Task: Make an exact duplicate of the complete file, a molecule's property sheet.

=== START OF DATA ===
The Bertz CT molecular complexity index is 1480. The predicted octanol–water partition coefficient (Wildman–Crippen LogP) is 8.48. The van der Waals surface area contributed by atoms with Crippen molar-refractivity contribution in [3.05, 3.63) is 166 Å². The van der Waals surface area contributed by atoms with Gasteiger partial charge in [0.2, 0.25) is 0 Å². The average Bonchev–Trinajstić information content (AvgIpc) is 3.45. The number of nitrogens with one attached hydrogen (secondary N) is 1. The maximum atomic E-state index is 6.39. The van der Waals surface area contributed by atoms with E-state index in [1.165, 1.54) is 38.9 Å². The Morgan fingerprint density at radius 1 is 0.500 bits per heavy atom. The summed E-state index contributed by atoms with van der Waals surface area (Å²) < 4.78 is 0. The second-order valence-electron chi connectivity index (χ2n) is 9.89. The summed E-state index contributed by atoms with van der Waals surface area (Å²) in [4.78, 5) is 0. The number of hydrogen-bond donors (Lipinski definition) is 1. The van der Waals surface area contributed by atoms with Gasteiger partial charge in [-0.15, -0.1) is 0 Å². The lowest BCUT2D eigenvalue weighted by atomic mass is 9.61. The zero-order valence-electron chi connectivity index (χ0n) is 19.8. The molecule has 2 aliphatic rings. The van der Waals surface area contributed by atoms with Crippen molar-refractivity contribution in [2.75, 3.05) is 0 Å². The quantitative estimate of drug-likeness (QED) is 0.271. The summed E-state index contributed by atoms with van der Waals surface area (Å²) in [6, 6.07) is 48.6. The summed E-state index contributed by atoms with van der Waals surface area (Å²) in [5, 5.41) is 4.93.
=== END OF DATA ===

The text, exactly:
The Bertz CT molecular complexity index is 1480. The predicted octanol–water partition coefficient (Wildman–Crippen LogP) is 8.48. The van der Waals surface area contributed by atoms with Crippen molar-refractivity contribution in [3.05, 3.63) is 166 Å². The van der Waals surface area contributed by atoms with Gasteiger partial charge in [0.2, 0.25) is 0 Å². The average Bonchev–Trinajstić information content (AvgIpc) is 3.45. The number of nitrogens with one attached hydrogen (secondary N) is 1. The maximum atomic E-state index is 6.39. The van der Waals surface area contributed by atoms with E-state index in [1.165, 1.54) is 38.9 Å². The Morgan fingerprint density at radius 1 is 0.500 bits per heavy atom. The summed E-state index contributed by atoms with van der Waals surface area (Å²) < 4.78 is 0. The second-order valence-electron chi connectivity index (χ2n) is 9.89. The summed E-state index contributed by atoms with van der Waals surface area (Å²) in [4.78, 5) is 0. The number of hydrogen-bond donors (Lipinski definition) is 1. The van der Waals surface area contributed by atoms with Gasteiger partial charge in [-0.15, -0.1) is 0 Å². The lowest BCUT2D eigenvalue weighted by atomic mass is 9.61. The zero-order valence-electron chi connectivity index (χ0n) is 19.8. The molecule has 2 aliphatic rings. The van der Waals surface area contributed by atoms with Crippen molar-refractivity contribution in [2.75, 3.05) is 0 Å². The quantitative estimate of drug-likeness (QED) is 0.271. The summed E-state index contributed by atoms with van der Waals surface area (Å²) in [6, 6.07) is 48.6. The summed E-state index contributed by atoms with van der Waals surface area (Å²) in [5, 5.41) is 4.93.